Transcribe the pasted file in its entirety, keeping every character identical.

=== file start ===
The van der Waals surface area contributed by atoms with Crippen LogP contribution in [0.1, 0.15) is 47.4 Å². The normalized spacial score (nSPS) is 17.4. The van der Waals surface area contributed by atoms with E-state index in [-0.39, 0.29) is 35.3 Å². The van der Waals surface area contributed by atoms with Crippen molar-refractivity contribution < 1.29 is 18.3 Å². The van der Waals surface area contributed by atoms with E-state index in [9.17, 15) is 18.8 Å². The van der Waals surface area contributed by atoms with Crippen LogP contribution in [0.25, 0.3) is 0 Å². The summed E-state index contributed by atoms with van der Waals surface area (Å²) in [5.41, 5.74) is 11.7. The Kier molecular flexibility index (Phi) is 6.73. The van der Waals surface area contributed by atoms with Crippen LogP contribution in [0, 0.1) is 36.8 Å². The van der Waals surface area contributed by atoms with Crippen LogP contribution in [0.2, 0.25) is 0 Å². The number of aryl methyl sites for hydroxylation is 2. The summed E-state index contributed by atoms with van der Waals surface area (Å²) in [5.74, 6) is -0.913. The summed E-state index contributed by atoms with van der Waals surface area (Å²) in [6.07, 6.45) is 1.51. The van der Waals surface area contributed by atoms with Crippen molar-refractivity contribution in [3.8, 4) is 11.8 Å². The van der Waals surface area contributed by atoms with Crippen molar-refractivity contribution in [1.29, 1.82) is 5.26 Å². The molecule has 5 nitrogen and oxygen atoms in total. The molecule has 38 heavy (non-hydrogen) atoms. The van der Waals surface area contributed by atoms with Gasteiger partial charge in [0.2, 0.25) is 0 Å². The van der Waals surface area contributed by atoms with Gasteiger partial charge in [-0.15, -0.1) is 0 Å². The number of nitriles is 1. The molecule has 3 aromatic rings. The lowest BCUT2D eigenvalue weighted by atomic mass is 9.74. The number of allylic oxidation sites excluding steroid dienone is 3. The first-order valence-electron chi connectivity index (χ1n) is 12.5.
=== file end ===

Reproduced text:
The van der Waals surface area contributed by atoms with Crippen LogP contribution in [0.1, 0.15) is 47.4 Å². The normalized spacial score (nSPS) is 17.4. The van der Waals surface area contributed by atoms with E-state index in [-0.39, 0.29) is 35.3 Å². The van der Waals surface area contributed by atoms with Crippen molar-refractivity contribution < 1.29 is 18.3 Å². The van der Waals surface area contributed by atoms with E-state index in [9.17, 15) is 18.8 Å². The van der Waals surface area contributed by atoms with Crippen LogP contribution in [0.25, 0.3) is 0 Å². The summed E-state index contributed by atoms with van der Waals surface area (Å²) in [5.41, 5.74) is 11.7. The Kier molecular flexibility index (Phi) is 6.73. The van der Waals surface area contributed by atoms with Crippen LogP contribution in [0, 0.1) is 36.8 Å². The van der Waals surface area contributed by atoms with Crippen LogP contribution in [0.2, 0.25) is 0 Å². The number of aryl methyl sites for hydroxylation is 2. The summed E-state index contributed by atoms with van der Waals surface area (Å²) in [5.74, 6) is -0.913. The summed E-state index contributed by atoms with van der Waals surface area (Å²) in [6.07, 6.45) is 1.51. The van der Waals surface area contributed by atoms with Crippen molar-refractivity contribution in [3.8, 4) is 11.8 Å². The van der Waals surface area contributed by atoms with Crippen molar-refractivity contribution in [1.29, 1.82) is 5.26 Å². The molecule has 5 nitrogen and oxygen atoms in total. The molecule has 38 heavy (non-hydrogen) atoms. The van der Waals surface area contributed by atoms with Gasteiger partial charge in [0.2, 0.25) is 0 Å². The van der Waals surface area contributed by atoms with Gasteiger partial charge in [-0.15, -0.1) is 0 Å². The number of nitriles is 1. The molecule has 3 aromatic rings. The lowest BCUT2D eigenvalue weighted by atomic mass is 9.74. The number of allylic oxidation sites excluding steroid dienone is 3. The first-order valence-electron chi connectivity index (χ1n) is 12.5.